Jessica Canseco is the ex-wife of former baseball superstar and confessed steroid user Jose Canseco. Apparently, that qualifies her to write a tell-all memoir and was enough to convince a major publishing house to pay her for said effort and to market the final product.
"Juicy: Confessions of a Former Baseball Wife," which explores her tumultuous relationship with Jose Canseco, comes out months after the publication of her ex-husband's own memoir, "Juiced." The publication of "Juicy" was tied to her appearance on the cover of and inside last month's issue of Playboy magazine. It is a promotion one hopes is not repeated with Michael Moore's next book.
The book is as thin as a dragonfly's wing. It wallows in her emotionally barren childhood, her emotionally barren marriage to Canseco, the lavish lifestyle she enjoyed as a millionaire ballplayer's wife and -- in uncomfortably vivid detail -- his intra- and extra-marital sexual exploits.
When we first meet Jessica Canseco, she is still Jessica Sekely, a naive, stunningly attractive 19 year old who lives in Cleveland and is a Hooters waitress trainee. Jose Canseco, 28 years old, is one of the top stars in the Major League Baseball firmament, though his best seasons are behind him. He is in Cleveland on a road trip when he goes into Sekely's Hooters with a few teammates.
It was love, or something approximating it, at first sight, according to Jessica Canseco, (who calls her future husband Mister Gorgeous). She said she didn't know who he was, but was instantly drawn to his muscles and good looks. He asked if she'd like to go to lunch, and she wrote her phone number on a napkin and gave it to him. It was the start to a beautiful and terrible relationship.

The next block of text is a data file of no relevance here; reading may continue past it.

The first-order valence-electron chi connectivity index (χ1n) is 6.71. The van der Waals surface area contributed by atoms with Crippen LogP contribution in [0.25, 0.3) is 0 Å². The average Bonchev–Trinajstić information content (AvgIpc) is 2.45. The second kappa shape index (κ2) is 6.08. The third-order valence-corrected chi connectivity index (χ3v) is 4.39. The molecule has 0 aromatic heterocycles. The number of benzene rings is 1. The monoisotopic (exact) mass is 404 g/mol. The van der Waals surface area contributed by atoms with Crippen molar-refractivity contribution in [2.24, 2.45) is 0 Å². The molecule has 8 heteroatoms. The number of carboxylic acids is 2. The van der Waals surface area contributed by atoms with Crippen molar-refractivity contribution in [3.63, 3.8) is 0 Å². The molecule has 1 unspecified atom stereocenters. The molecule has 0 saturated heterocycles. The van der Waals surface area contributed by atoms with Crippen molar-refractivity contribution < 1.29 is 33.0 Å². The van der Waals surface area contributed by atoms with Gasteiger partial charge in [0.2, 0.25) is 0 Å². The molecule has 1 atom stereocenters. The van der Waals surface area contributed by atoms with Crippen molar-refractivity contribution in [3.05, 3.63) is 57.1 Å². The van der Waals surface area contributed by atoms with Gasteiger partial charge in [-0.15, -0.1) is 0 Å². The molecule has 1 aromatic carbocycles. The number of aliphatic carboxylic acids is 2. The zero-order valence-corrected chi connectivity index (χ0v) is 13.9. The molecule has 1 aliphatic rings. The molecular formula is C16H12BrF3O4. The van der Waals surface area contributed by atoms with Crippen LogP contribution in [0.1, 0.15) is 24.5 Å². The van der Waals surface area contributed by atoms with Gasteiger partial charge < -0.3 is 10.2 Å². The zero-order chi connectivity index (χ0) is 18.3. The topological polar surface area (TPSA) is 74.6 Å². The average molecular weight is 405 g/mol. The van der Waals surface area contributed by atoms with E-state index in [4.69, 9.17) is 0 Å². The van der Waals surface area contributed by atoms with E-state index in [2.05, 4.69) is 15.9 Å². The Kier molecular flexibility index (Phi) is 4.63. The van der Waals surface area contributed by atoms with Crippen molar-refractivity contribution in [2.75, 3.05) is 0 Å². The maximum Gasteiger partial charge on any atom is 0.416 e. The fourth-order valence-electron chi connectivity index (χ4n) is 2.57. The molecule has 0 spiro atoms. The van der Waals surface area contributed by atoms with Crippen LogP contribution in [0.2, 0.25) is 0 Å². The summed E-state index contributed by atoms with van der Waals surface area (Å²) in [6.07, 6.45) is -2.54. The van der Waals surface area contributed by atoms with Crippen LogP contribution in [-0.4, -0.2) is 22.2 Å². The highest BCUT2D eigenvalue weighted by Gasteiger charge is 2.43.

Throughout the book, Jessica Canseco peddles a kind of amateur psychology that goes something like this: Her father was emotionally unavailable and no one in her family ever said they loved anyone else. Therefore, despite her natural beauty, she suffered from poor self esteem.
Jose Canseco, if this memoir is to be believed, could give Wilt Chamberlain a run for his money when it comes to sexual conquests. Every time Jessica confronts Jose about an affair, he denies it, or admits only as much as is absolutely necessary while promising he will stop and begging Jessica to give him a second chance.
The book is intended to have a happy ending. Jessica Canseco found the will to divorce Jose, found work as a model, appeared in a national commercial for Coors Light and won a spot in Playboy magazine.
This is intended to serve as a message of hope for women trapped in bad relationships. But the message I take away from "Juicy" is a different one: Unless one enjoys wallowing in tawdriness, avoid Jessica Canseco's memoir.
Confessions of a Former Baseball Wife
By Jessica Canseco
248 pages, $25.95
Stephen T. Watson is a News staff reporter.